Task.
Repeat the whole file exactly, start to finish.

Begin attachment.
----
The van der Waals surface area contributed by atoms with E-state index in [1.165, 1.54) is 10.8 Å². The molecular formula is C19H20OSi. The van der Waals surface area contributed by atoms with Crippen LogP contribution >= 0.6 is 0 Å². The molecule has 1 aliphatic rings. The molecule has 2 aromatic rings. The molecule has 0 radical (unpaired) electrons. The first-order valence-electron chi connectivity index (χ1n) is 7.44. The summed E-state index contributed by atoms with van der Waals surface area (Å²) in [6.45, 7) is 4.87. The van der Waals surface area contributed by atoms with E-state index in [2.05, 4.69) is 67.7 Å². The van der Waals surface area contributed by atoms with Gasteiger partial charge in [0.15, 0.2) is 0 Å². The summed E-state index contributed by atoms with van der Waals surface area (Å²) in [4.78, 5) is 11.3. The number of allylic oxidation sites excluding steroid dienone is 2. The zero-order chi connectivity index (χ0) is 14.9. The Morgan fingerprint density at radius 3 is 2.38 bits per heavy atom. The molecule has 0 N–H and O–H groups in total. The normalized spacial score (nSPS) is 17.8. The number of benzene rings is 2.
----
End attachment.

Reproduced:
The van der Waals surface area contributed by atoms with E-state index in [1.165, 1.54) is 10.8 Å². The molecular formula is C19H20OSi. The van der Waals surface area contributed by atoms with Crippen LogP contribution >= 0.6 is 0 Å². The molecule has 1 aliphatic rings. The molecule has 2 aromatic rings. The molecule has 0 radical (unpaired) electrons. The first-order valence-electron chi connectivity index (χ1n) is 7.44. The summed E-state index contributed by atoms with van der Waals surface area (Å²) in [6.45, 7) is 4.87. The van der Waals surface area contributed by atoms with E-state index in [2.05, 4.69) is 67.7 Å². The van der Waals surface area contributed by atoms with Gasteiger partial charge in [0.15, 0.2) is 0 Å². The summed E-state index contributed by atoms with van der Waals surface area (Å²) in [4.78, 5) is 11.3. The number of allylic oxidation sites excluding steroid dienone is 2. The zero-order chi connectivity index (χ0) is 14.9. The Morgan fingerprint density at radius 3 is 2.38 bits per heavy atom. The molecule has 0 N–H and O–H groups in total. The normalized spacial score (nSPS) is 17.8. The number of benzene rings is 2.